Can My Current Clubs be Custom Fit for Me?

Posted by on Sep 9, 2011 in Clubfitting | 5 comments

I understand.  You’ve become aware of the benefits of professional clubfitting, you want to see if custom fitting can make a real difference in your game, but you don’t want to spring for a totally new set of clubs because your clubs aren’t that old.

Can your existing clubs, or can clubs you just bought off the rack in a golf store or pro shop be custom fit to your swing and how you play?

For a couple of the 13 key fitting elements, yes, for a fewmore of the 13 key clubfitting elements possibly, but for all of them, no they can’t.  In addition, the number of fitting specs that can be retro-fit to meet your needs depends on the skill of the clubmaker doing the adjustments to the clubs.  But rather than talk around this, let’s talk directly about it by going over each of the fitting specifications, one by one.

Length and Swingweight:  If your best fit length is longer or shorter than your existing clubs, sure, the shafts can be cut shorter or extenders can be epoxied into the end of the shaft to make them longer.  That’s easy.  The tough part is whether the clubs can be re-swingweighted to meet your swingweight requirements after the length change.  If the clubs are cut shorter, you’ll likely need weight added to the clubheads to get the swingweight back up to the proper level that matches your swing and preference for the feel of the clubhead.  There are only two ways to do that in clubheads made for a set bought standard off the rack – weight would have to be put at the very tip end of the shafts or lead tape put on the outside of the heads.  And for graphite shafted clubs, to do a proper job of adding weight in the tip end of the shaft, the clubmaker has to remove each shaft to put the weight in from the tip end.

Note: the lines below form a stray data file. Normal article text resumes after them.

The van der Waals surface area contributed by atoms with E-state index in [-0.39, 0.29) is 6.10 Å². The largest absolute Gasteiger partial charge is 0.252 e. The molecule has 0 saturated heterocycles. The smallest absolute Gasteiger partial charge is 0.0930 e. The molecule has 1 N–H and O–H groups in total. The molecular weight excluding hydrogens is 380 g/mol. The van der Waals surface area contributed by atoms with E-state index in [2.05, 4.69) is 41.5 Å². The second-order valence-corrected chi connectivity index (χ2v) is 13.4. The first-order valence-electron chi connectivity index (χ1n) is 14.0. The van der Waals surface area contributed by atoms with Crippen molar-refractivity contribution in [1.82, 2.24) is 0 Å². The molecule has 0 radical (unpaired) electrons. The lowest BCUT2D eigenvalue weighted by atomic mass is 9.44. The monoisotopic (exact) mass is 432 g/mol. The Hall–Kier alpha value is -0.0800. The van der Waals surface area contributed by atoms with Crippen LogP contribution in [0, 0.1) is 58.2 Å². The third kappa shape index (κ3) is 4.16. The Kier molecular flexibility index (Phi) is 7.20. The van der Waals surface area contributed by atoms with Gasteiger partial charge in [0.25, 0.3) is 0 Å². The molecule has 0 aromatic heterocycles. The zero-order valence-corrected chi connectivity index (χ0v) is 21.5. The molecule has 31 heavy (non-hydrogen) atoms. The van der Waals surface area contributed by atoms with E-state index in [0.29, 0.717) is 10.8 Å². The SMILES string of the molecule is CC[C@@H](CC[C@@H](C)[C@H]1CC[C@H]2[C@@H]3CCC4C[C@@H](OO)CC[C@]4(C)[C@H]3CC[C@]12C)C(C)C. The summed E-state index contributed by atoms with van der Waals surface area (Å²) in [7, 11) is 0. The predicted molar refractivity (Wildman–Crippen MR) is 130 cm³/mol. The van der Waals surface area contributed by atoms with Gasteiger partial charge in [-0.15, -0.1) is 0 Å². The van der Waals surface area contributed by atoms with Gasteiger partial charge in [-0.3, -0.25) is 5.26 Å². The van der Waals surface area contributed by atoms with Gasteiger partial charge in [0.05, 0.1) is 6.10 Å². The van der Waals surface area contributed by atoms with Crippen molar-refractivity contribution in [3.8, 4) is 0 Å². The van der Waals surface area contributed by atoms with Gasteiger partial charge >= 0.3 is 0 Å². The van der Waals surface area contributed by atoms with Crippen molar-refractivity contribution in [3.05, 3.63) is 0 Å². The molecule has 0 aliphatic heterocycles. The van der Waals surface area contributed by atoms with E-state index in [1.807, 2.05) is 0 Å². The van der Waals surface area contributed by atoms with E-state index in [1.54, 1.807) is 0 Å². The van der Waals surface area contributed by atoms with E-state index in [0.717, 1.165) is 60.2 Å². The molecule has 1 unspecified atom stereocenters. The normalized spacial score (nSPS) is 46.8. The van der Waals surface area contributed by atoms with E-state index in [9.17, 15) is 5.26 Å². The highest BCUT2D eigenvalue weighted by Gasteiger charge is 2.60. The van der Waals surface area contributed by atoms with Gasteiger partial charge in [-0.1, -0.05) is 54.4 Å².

If you need to drop the weight of the clubheads to achieve your best fit swingweight at the new length, sorry, that cannot be done.  While grinding weight off the head seems a solution, in practical terms this really can’t be done on any metal woodhead because the walls of the head body are too thin.  On stainless irons, weight could be ground off, but few clubmakers have the equipment or skill to refinish the heads to look good.  On forged irons, the heads would have to be re-chromed at about $40 a pop or else they’ll rust.

Loft and Face Angle:  It’s unlikely you would need different lofts for the irons, but if you did, a skilled clubmaker with a loft and lie adjustment machine should be able to bend the new loft into each iron head.  If the heads are made from 17-4 stainless steel (most PING and CALLAWAY irons) you’ll have to find a very experienced clubmaker to do the bends.   So that’s possible for sure.  For your metal woods and driver, sorry, you can’t change the loft or the face angle so if you do need a different loft and face angle on your driver and woods, you’ll have to buy a new clubhead.

Shaft Weight, Flex, Bend Point, Torque:  If you need different shafts to better fit your swing, no question, any skilled clubmaker can pull your old shafts and install the new shafts.  But if the new shafts are of a different weight or to be installed to a different length than what you had, anytime you change shaft weight or length, re-swingweighting the clubs is required – and we’ve already explained the challenges and limits to that one.

Grip Style and Size:  Piece of cake for your old grips to be replaced with ones you like the feel of and which fit your hands better for comfort.   The only thing you have to be aware of is if the new grips are a lot lighter or heavier than your old ones.  If so you may need to have the swingweight adjusted to get it back where you like it for your swing tempo and timing – and once again as I’ve explained before, this could be a problem.